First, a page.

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Museum of Arts and Design exhibition explores visual culture of Punk through over 400 works
Too Fast to Live, Too Young to Die Punk Graphics, 1976–1986, Cranbrook Art Museum, Bloomfield Hills, MI. PD Rearick; Courtesy of Cranbrook Art Museum


NEW YORK, NY.- The Museum of Arts and Design will present Too Fast to Live, Too Young to Die: Punk Graphics, 1976–1986, an exhibition that explores the punk and post-punk movements through the lens of graphic design. The exhibition, on view from April 9 through August 18, 2019, will feature more than four hundred of punk's most memorable graphics, including flyers, posters, album covers, promotions, zines, and other ephemera.

"Too Fast to Live, Too Young to Die charts punk's explosive impact on design and examines its complex relationship with art, history, and culture," said Chris Scoates, MAD's Nanette L. Laitman Director. "Punk questioned everything, and it's that spirit of inquiry that is driving MAD forward today, presenting and debating innovative works and ideas with lots of energy, color, and noise."

Originating at Bloomfield Hills, Michigan's Cranbrook Art Museum, the exhibition has been adapted for its run at MAD to include selections that showcase the visual output of New York City's punk scene: flyers from the famed East Village punk venue CBGB; concert posters and memorabilia from Blondie, the Ramones, and other artists; early issues of Punk magazine; and more.

"Since its rebellious inception in the 1970s, punk has always exhibited very visual forms of expression," said Andrew Blauvelt, Director of Cranbrook Art Museum and Curator-at-Large for Design at MAD. "From the dress and hairstyles of its devotees and the onstage theatrics of its musicians to the design of its numerous forms of printed matter, punk's energy coalesced into a powerful subcultural phenomenon that transcended music to affect other fields such as visual art, fashion, and graphic design."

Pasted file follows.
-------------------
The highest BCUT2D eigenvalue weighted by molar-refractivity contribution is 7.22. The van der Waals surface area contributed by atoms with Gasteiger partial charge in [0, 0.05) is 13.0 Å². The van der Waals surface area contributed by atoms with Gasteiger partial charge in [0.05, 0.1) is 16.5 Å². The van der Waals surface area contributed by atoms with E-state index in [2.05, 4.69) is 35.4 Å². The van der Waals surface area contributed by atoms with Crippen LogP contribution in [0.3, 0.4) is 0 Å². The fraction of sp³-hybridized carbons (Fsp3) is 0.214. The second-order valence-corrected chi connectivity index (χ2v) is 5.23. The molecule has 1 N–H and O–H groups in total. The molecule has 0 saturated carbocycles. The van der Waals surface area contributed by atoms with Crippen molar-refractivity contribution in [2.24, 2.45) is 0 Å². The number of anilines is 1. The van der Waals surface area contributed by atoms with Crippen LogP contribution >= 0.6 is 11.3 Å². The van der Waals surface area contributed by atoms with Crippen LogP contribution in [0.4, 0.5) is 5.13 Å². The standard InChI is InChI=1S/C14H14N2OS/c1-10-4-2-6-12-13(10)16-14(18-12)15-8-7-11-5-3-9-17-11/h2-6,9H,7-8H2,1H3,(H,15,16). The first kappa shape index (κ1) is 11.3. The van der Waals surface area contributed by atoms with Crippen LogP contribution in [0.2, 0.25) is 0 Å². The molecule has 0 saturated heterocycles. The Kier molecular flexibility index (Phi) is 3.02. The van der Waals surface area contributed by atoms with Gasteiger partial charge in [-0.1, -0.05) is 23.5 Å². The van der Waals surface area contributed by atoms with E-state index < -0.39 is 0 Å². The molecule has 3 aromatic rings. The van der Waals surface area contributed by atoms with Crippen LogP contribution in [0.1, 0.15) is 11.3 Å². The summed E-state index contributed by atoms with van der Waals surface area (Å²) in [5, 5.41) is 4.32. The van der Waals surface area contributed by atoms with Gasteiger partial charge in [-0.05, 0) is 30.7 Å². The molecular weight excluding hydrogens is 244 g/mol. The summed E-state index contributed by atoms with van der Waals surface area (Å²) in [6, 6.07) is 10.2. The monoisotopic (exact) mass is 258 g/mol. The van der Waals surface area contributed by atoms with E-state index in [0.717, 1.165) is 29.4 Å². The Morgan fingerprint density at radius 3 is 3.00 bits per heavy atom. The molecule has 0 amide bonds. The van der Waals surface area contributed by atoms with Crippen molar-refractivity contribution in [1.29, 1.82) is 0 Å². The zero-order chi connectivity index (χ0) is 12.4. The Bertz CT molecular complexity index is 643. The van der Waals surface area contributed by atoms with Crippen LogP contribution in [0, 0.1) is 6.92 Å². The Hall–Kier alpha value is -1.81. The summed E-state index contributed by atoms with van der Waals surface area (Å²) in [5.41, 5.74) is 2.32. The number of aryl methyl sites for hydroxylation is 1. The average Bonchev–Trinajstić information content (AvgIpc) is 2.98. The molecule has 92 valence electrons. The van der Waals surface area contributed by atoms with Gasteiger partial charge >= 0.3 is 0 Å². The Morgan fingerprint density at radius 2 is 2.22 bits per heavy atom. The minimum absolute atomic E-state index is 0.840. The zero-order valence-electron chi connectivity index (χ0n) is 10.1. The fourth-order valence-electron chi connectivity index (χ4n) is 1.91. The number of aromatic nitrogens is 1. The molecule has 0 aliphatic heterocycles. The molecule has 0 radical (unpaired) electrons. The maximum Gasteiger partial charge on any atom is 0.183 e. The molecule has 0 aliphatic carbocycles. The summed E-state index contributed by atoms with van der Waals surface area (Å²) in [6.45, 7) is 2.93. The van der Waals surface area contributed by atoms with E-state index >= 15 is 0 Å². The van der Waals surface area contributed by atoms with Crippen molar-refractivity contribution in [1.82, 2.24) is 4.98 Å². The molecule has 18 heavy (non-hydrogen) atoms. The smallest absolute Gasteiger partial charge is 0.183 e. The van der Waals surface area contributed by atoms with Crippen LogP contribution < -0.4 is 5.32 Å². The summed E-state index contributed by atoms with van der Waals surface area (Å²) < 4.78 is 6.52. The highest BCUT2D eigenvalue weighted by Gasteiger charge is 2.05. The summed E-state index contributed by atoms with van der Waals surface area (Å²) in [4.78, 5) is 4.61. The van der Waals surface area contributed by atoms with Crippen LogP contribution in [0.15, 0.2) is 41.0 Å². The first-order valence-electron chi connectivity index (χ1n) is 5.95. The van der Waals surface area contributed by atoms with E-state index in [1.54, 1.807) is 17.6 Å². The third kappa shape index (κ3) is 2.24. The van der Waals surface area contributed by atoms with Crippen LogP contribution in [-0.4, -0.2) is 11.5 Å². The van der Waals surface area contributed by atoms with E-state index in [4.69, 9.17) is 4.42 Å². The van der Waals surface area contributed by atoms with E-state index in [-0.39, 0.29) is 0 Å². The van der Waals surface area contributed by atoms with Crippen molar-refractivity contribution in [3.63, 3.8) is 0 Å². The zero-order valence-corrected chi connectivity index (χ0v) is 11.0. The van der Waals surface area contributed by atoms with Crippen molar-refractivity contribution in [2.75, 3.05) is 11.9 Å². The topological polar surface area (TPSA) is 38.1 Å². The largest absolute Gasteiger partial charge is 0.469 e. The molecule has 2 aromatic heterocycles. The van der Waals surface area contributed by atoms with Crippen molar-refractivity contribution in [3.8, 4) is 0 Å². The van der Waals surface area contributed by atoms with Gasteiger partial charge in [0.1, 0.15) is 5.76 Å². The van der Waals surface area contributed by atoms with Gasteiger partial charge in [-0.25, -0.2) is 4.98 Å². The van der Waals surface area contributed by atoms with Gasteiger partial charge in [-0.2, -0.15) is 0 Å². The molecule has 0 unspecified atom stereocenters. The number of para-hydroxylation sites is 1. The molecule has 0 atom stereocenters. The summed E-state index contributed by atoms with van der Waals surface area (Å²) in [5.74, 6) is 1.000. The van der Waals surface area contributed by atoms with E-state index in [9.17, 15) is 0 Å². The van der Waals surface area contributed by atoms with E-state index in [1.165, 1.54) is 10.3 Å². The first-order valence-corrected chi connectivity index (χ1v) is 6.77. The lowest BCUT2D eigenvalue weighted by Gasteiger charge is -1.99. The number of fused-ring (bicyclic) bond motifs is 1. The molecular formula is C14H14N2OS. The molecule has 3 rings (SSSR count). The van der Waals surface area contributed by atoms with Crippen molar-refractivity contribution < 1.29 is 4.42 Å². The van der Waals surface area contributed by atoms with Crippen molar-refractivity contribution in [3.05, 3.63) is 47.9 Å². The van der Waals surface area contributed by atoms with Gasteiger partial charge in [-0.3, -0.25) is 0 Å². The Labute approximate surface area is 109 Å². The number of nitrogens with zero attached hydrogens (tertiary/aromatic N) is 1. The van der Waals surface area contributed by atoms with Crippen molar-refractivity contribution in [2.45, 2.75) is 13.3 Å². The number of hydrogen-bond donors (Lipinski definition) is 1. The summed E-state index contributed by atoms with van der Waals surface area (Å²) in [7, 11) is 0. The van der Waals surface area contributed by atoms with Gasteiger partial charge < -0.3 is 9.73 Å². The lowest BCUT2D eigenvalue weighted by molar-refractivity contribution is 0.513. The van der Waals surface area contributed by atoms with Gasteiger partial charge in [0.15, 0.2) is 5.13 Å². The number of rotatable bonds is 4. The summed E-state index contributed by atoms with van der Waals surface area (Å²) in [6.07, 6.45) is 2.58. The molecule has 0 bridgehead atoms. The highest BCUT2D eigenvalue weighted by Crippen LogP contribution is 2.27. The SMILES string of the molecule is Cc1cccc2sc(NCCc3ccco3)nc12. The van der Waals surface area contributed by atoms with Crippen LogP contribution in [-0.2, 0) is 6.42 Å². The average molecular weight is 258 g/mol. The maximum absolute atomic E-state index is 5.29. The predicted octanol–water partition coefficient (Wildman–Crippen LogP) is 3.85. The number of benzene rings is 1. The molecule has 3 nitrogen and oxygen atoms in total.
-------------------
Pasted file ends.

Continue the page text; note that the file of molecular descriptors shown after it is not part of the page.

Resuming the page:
Arranged thematically, Too Fast to Live, Too Young to Die examines a variety of visual design strategies, including parody and pastiche, and techniques such as appropriation and collage. Further, it illuminates the influence of genres such as science fiction, horror, and comics on punk and post-punk graphics. The works on view move from the sobriety of a stripped-down, black-and-white minimalism to the expansive color palettes and expressive forms of New Wave graphics.

Legendary graphic designers Malcolm Garrett and Peter Saville, both of whom have work represented in the exhibition, collaborated with MAD to create original promotional materials, including a subway poster campaign, a three-story banner for the Museum's facade, and merchandise for The Store at MAD. Garrett's "Too Fast to Live" graphic—featuring bold black type on a metallic silver ground with a square pop of fluorescent orange—recalls his cover art for the Buzzcocks' 1989 compilation album Product; while Saville's "Too Young to Die" borrows its typographic treatment and high-contrast black-and-white colorway from his 1980 design for Joy Division's Closer album cover.

A MAD member-only celebration on April 15, featuring John Rotten Lydon of the Sex Pistols, will kick off a full slate of public programs with several of punk's iconic makers and agitators. Hosted by Legs McNeil and Gillian McCain, co-authors of Please Kill Me: The Uncensored Oral History of Punk, events will include an evening on punk photography with David Godlis, Bob Gruen, Marcia Resnick, and Paul Zone; a night of music with DJ Phast Phreddie; a conversation with Sire Records co-founder Seymour Stein, plus programs focused on punk fashion, band history, and more.

In addition, from April 25 through July 11, MAD will present a global punk cinema series of films from Mexico, Japan, Cameroon, Hungary, and other countries underscoring the variety of contexts in which punk music has galvanized youth movements for rebellion and social change.

During Museum hours, a multimedia presentation, Please Kill Me: Voices from the Archive, will play continuously in the Theater. Narrated by McNeil and McCain and compiled by filmmaker/artist Brendan Toller, the presentation includes vintage interviews from Iggy Pop, Joey and Dee Dee Ramone, Debbie Harry, Jim Carroll, Billy Name, and others, combined with never-before-seen photographs and ephemera from Fred W. McDarrah, Adam Ritchie, Danny Fields, Bob Gruen, James Marshall and Gillian McCain, David Godlis, Leni Sinclair, Mike Barich, Natalie Schlossman, Paul Zone, and Tom Hearn.





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